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Tuesday, June 30, 2009

Ind. Decisions - Two Indiana opinions today from the 7th Circuit

In U.S. v. Rolls-Royce (SD Ind. Judge Barker), a 13-page opinion (that is not readily summarized) from a panel including Judges Wood and Posner, Chief Judge Easterbrook writes:

Now that the question has been squarely presented, we join the fifth circuit in concluding that the resolution of personal employment litigation does not preclude a qui tam action, in which the relator acts as a representative of the public. The special status of the United States counsels against reflexive transfer of rules of preclusion from private to public litigation. See United States v. Mendoza, 464 U.S. 154 (1984) (non-mutual issue preclusion does not apply to suits involving the United States). Cf. EEOC v. Waffle House, Inc., 534 U.S. 279 (2002) (an employee’s private disposition, via arbitration, of a claim against an employer does not diminish the federal government’s ability to pursue judicial relief independently); EEOC v. Sidley Austin LLP, 437 F.3d 695 (7th Cir. 2006) (employee’s failure to make a timely charge of discrimination does not prevent EEOC from suing to vindicate interest in law enforcement). * * *

The judgment of the district court is affirmed with respect to the claim under §3729(a)(7) and otherwise reversed. The case is remanded for a decision on the merits.

In U.S v. Cole (ND Ind., Judge Moody), a 10-page opinion, Judge Sykes writes:
Parrish Cole entered into a written plea agreement with the government in which he acknowledged distributing less than 400 grams of heroin and less than a kilogram of marijuana. The district court accepted the plea agreement but found, based on information in the presentence report, that Cole should be held responsible for a greater quantity of drugs than the amounts he had admitted in the agreement. The court increased Cole’s guidelines range accordingly and sentenced Cole to 97 months in prison, which was nearly double the sentence Cole expected if the court had followed the recommendations in the plea agreement. Cole challenges his sentence; although in his plea agreement he waived his right to appeal, he argues that the appeal waiver is unenforceable because the district court’s independent calculation of the drug quantities effectively nullified the agreement.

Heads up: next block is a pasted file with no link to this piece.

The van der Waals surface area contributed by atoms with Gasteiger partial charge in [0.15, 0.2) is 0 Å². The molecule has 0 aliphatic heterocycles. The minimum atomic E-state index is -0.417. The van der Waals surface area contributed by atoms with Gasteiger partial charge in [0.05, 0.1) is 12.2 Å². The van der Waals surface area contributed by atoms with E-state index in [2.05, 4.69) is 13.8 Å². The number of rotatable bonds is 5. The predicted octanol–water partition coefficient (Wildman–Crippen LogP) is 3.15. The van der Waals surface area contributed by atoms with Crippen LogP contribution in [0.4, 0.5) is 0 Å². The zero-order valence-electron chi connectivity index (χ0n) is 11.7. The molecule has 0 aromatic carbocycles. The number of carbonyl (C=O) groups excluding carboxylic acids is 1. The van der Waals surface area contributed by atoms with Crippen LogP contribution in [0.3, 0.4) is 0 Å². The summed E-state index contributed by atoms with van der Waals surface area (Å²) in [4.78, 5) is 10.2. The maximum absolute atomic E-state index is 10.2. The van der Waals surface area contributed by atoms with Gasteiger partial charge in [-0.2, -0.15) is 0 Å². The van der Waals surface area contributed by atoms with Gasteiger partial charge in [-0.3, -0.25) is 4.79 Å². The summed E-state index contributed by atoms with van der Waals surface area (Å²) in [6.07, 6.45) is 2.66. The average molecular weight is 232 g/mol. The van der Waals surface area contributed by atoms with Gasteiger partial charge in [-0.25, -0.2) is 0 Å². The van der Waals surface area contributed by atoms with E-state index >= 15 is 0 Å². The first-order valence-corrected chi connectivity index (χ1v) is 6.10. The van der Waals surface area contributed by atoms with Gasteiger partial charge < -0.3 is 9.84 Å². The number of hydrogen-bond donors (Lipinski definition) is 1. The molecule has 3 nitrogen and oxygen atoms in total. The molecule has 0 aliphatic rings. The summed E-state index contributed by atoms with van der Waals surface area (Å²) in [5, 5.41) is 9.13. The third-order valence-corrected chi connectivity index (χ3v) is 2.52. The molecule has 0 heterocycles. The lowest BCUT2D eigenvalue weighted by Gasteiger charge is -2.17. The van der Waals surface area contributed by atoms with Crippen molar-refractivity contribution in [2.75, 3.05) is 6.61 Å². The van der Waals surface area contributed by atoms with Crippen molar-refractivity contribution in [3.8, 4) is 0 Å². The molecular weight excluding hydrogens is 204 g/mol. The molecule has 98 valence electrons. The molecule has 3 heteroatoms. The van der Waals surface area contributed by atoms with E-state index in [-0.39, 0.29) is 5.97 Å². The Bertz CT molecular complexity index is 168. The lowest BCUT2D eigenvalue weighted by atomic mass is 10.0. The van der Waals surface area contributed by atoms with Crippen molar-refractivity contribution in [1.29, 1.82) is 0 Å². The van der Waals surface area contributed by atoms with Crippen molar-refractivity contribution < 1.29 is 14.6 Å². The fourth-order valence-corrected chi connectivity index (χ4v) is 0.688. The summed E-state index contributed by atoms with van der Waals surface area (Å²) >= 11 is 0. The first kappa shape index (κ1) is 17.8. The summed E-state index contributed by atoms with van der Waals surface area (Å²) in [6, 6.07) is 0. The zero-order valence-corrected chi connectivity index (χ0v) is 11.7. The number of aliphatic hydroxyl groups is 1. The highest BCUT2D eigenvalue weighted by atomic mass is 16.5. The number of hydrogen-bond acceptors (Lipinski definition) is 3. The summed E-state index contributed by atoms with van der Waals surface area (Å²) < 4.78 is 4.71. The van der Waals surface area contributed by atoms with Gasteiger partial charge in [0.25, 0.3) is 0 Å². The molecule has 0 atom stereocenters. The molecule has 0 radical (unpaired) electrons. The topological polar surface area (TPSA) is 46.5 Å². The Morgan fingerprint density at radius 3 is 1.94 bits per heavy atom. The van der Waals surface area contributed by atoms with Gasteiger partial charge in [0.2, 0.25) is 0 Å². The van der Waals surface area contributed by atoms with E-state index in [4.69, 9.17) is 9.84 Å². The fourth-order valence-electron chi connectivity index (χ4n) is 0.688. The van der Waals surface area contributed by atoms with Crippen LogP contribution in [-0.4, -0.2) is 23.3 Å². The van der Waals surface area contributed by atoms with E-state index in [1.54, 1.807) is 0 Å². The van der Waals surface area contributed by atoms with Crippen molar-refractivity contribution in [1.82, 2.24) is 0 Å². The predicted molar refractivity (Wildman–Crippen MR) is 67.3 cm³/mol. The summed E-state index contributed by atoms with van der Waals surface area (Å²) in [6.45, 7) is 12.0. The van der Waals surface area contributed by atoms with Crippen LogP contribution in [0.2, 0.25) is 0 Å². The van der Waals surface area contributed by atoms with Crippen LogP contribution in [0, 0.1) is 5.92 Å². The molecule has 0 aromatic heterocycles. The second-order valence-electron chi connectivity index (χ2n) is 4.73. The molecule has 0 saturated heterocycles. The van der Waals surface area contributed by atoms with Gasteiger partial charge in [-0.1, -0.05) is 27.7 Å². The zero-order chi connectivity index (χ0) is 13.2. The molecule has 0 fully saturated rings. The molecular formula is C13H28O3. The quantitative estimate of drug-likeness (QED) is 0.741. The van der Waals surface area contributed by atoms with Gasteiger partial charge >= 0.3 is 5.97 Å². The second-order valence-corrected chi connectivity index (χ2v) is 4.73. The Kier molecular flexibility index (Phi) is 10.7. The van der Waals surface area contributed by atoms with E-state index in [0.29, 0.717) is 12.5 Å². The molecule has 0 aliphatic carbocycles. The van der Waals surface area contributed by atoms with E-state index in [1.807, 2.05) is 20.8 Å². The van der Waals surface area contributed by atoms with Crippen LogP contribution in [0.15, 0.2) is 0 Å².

We disagree. The enforceability of Cole’s appeal waiver hinges on whether the drug quantities in Cole’s plea agreement were binding on the district court for sentencing purposes. Rule 11(c)(1)(C) of the Federal Rules of Criminal Procedure provides that if the district court accepts a plea containing an agreement between the government and the defendant about a specific sentence, sentencing range, or the applicability of a specific guidelines provision, policy statement, or sentencing factor, the court is bound by the parties’ agreement for purposes of sentencing. Cole’s drug-quantity admissions in the plea agreement do not fall into any of these categories but are instead factual stipulations that fall outside Rule 11(c)(1)(C)’s scope and thus do not bind the district court. See U.S.S.G. § 6B1.4(d). Accordingly, when the district court independently quantified the amount of drugs attributable to Cole based on information in the presentence report, it did not nullify the plea agreement. The appeal waiver in Cole’s agreement is enforceable, and we dismiss his appeal.

Posted by Marcia Oddi on June 30, 2009 12:00 PM
Posted to Ind. (7th Cir.) Decisions